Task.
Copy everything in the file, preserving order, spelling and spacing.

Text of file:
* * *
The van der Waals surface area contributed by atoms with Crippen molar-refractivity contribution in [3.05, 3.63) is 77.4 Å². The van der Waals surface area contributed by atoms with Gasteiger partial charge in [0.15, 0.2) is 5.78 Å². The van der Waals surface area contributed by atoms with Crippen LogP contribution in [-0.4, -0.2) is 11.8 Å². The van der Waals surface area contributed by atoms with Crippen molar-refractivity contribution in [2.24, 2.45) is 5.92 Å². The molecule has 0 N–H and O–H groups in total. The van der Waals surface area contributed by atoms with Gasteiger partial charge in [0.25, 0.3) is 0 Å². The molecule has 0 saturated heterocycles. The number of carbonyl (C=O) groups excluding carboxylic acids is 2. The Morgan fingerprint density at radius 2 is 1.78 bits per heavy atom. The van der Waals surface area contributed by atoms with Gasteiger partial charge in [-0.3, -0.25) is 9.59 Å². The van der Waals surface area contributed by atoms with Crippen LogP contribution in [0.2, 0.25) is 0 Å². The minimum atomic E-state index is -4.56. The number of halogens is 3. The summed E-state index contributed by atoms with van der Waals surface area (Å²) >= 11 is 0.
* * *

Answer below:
The van der Waals surface area contributed by atoms with Crippen molar-refractivity contribution in [3.05, 3.63) is 77.4 Å². The van der Waals surface area contributed by atoms with Gasteiger partial charge in [0.15, 0.2) is 5.78 Å². The van der Waals surface area contributed by atoms with Crippen LogP contribution in [-0.4, -0.2) is 11.8 Å². The van der Waals surface area contributed by atoms with Crippen molar-refractivity contribution in [2.24, 2.45) is 5.92 Å². The molecule has 0 N–H and O–H groups in total. The van der Waals surface area contributed by atoms with Gasteiger partial charge in [0.25, 0.3) is 0 Å². The molecule has 0 saturated heterocycles. The number of carbonyl (C=O) groups excluding carboxylic acids is 2. The Morgan fingerprint density at radius 2 is 1.78 bits per heavy atom. The van der Waals surface area contributed by atoms with Gasteiger partial charge in [-0.3, -0.25) is 9.59 Å². The van der Waals surface area contributed by atoms with Crippen LogP contribution in [0.2, 0.25) is 0 Å². The minimum atomic E-state index is -4.56. The number of halogens is 3. The summed E-state index contributed by atoms with van der Waals surface area (Å²) >= 11 is 0.